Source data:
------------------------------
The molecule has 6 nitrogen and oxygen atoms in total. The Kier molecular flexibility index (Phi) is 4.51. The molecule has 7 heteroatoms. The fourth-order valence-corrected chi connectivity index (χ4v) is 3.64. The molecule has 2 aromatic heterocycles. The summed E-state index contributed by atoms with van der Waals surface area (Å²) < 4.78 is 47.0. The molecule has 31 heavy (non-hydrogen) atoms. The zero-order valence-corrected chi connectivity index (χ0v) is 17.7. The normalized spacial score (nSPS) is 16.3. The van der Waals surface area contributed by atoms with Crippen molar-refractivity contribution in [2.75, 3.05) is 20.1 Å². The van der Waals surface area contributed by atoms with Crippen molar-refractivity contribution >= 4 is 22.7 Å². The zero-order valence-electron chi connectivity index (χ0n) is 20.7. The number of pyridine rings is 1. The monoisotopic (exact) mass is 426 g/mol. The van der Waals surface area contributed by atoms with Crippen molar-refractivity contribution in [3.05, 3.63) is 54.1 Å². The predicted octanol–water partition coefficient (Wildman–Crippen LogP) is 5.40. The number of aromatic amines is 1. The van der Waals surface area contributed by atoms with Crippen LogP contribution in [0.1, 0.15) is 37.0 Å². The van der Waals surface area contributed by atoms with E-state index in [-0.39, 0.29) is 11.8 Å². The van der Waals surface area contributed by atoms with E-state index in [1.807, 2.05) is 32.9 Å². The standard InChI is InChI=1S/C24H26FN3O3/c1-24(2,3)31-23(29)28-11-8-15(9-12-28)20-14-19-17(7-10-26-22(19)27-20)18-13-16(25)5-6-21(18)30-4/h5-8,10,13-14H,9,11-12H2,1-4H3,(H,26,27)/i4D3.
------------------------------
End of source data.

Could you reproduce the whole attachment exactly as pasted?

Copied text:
The molecule has 6 nitrogen and oxygen atoms in total. The Kier molecular flexibility index (Phi) is 4.51. The molecule has 7 heteroatoms. The fourth-order valence-corrected chi connectivity index (χ4v) is 3.64. The molecule has 2 aromatic heterocycles. The summed E-state index contributed by atoms with van der Waals surface area (Å²) < 4.78 is 47.0. The molecule has 31 heavy (non-hydrogen) atoms. The zero-order valence-corrected chi connectivity index (χ0v) is 17.7. The normalized spacial score (nSPS) is 16.3. The van der Waals surface area contributed by atoms with Crippen molar-refractivity contribution in [2.75, 3.05) is 20.1 Å². The van der Waals surface area contributed by atoms with Crippen molar-refractivity contribution >= 4 is 22.7 Å². The zero-order valence-electron chi connectivity index (χ0n) is 20.7. The number of pyridine rings is 1. The monoisotopic (exact) mass is 426 g/mol. The van der Waals surface area contributed by atoms with Crippen molar-refractivity contribution in [3.05, 3.63) is 54.1 Å². The predicted octanol–water partition coefficient (Wildman–Crippen LogP) is 5.40. The number of aromatic amines is 1. The van der Waals surface area contributed by atoms with Crippen LogP contribution in [0.1, 0.15) is 37.0 Å². The van der Waals surface area contributed by atoms with E-state index in [-0.39, 0.29) is 11.8 Å². The van der Waals surface area contributed by atoms with E-state index in [1.807, 2.05) is 32.9 Å². The standard InChI is InChI=1S/C24H26FN3O3/c1-24(2,3)31-23(29)28-11-8-15(9-12-28)20-14-19-17(7-10-26-22(19)27-20)18-13-16(25)5-6-21(18)30-4/h5-8,10,13-14H,9,11-12H2,1-4H3,(H,26,27)/i4D3.